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The leading causes of sterile arthrofibrosis are injury and surgery

Unfortunately, surgery is frequently the initiating event that leads to arthrofibrosis [1]. We therefore have a cautionary approach to surgery (and manipulation under anaesthesia) as a treatment for arthrofibrosis, and believe that it should not be the first treatment approach. Surgery and MUA always involve some bleeding, hypoxia, inflammation and wound healing, and all of these are powerful fibrotic stimuli. These procedures therefore carry the real risk of permanently worsening symptoms due to the reactivation of wound healing processes and inflammation [1]. 
Nonetheless, arthroscopic lysis of scar tissue can reduce the symptoms of restricted range of motion and pain, allowing better quality of life [1], but there are currently no methods for determining who will benefit. Minimally invasive, shorter duration surgical procedures with good control of bleeding and pain carry less risk compared to open procedures, but there is significant physical stress with any surgery [2]. In our opinion it is important to choose a careful surgeon who is experienced in operating on fibrotic joints and who understands the pathology of arthrofibrosis. 
A revision total knee replacement (TKR), often using a rotating hinge prosthesis, is the standard surgical approach for treating TKR problems; however, revisions are associated with significantly increased risks compared to the first TKR [3] with only a 60 % survival rate at 8 years post operation. In our opinion a revision TKR should not be performed unless there are significant and clearly identifiable problems with the original TKR that must be corrected. From a common sense perspective, repeating the surgery that caused the problem is unlikely to help, even if the type of prosthesis used is different.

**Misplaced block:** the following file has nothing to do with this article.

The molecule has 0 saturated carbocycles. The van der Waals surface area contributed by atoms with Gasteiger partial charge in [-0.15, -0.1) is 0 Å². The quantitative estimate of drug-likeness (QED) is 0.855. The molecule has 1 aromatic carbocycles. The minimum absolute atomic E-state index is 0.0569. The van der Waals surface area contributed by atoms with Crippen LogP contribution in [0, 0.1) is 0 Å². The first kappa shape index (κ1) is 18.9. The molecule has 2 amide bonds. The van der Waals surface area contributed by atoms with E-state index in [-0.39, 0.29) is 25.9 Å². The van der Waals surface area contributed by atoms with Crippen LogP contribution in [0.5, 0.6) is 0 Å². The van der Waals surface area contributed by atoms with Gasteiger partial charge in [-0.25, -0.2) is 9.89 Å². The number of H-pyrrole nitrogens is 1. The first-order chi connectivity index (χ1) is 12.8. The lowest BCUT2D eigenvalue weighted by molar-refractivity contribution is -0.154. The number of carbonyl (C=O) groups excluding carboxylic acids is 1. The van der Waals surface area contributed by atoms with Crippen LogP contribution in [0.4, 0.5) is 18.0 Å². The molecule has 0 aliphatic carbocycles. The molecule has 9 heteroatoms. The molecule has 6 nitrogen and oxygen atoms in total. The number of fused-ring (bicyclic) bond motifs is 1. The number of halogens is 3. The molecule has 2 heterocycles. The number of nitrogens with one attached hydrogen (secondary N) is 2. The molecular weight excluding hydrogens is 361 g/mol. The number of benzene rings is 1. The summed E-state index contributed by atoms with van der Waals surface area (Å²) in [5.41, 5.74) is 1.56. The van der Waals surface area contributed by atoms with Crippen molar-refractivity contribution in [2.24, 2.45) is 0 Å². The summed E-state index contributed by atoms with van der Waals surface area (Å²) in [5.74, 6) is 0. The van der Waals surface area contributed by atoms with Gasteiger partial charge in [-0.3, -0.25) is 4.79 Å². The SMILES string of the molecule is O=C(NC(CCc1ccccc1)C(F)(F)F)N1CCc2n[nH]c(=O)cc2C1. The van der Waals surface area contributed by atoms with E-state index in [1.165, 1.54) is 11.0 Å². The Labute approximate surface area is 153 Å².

The practices of an experienced arthrofibrosis surgeon are:

  1. No use of a tourniquet during surgery unless absolutely necessary. Hypoxia (lack of oxygen) is a powerful driver of fibrosis and the use of a tourniquet (or not) during surgery as standard practice is likely to be an important difference between surgeons. However, a tourniquet may sometimes be necessary, for example, during a TKR.

  2. “Releasing” scar tissue not “removing” it with very little use of the arthroscopic shaver, preferring the use of a cautery tool to release scar tissue and prevent bleeding.

  3. Preserving the fat pad. Cutting the fat pad strongly promotes further fibrosis.

  4. Liberal use of local pain anaesthetics to ensure adequate post-op pain control.

The following is an example procedure by an experienced arthrofibrosis surgeon. Indwelling local pain catheters were placed pre-op by the anaesthesiologist under ultrasound guidance for a continuous ropivacaine infusion that was taken home and controlled by a button press, lasting for 3 days (when pain is usually at its worst). One was an adductor canal block and the other a sciatic block. In addition, a genicular local block was placed during surgery that theoretically lasts 24 hours. Not recommended are femoral nerve blocks (a one-time shot) placed pre-op since these have the disadvantage of causing some motor blockade / quad weakness, and they also only last about 1 day, leaving days 2 and 3 painful. The adductor canal block and genicular/sciatic block only block sensory nerves, sparing the motor function of the quads.